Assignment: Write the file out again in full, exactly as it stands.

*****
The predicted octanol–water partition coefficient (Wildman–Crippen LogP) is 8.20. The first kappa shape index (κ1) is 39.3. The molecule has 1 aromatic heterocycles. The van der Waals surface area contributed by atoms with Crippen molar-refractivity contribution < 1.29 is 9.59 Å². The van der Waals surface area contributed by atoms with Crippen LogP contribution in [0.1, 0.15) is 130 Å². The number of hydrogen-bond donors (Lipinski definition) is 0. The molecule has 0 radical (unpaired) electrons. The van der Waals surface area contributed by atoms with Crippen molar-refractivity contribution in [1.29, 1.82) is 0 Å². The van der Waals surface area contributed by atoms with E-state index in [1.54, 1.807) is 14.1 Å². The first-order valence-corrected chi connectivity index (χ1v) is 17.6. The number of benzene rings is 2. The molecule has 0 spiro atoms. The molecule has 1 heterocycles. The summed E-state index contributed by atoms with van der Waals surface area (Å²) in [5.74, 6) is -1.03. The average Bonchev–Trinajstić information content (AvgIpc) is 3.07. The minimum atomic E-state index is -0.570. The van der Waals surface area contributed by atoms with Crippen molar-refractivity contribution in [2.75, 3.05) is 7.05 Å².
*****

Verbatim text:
The predicted octanol–water partition coefficient (Wildman–Crippen LogP) is 8.20. The first kappa shape index (κ1) is 39.3. The molecule has 1 aromatic heterocycles. The van der Waals surface area contributed by atoms with Crippen molar-refractivity contribution < 1.29 is 9.59 Å². The van der Waals surface area contributed by atoms with Crippen LogP contribution in [0.1, 0.15) is 130 Å². The number of hydrogen-bond donors (Lipinski definition) is 0. The molecule has 0 radical (unpaired) electrons. The van der Waals surface area contributed by atoms with Crippen molar-refractivity contribution in [1.29, 1.82) is 0 Å². The van der Waals surface area contributed by atoms with E-state index in [1.54, 1.807) is 14.1 Å². The first-order valence-corrected chi connectivity index (χ1v) is 17.6. The number of benzene rings is 2. The molecule has 0 spiro atoms. The molecule has 1 heterocycles. The summed E-state index contributed by atoms with van der Waals surface area (Å²) in [5.74, 6) is -1.03. The average Bonchev–Trinajstić information content (AvgIpc) is 3.07. The minimum atomic E-state index is -0.570. The van der Waals surface area contributed by atoms with Crippen molar-refractivity contribution in [2.75, 3.05) is 7.05 Å².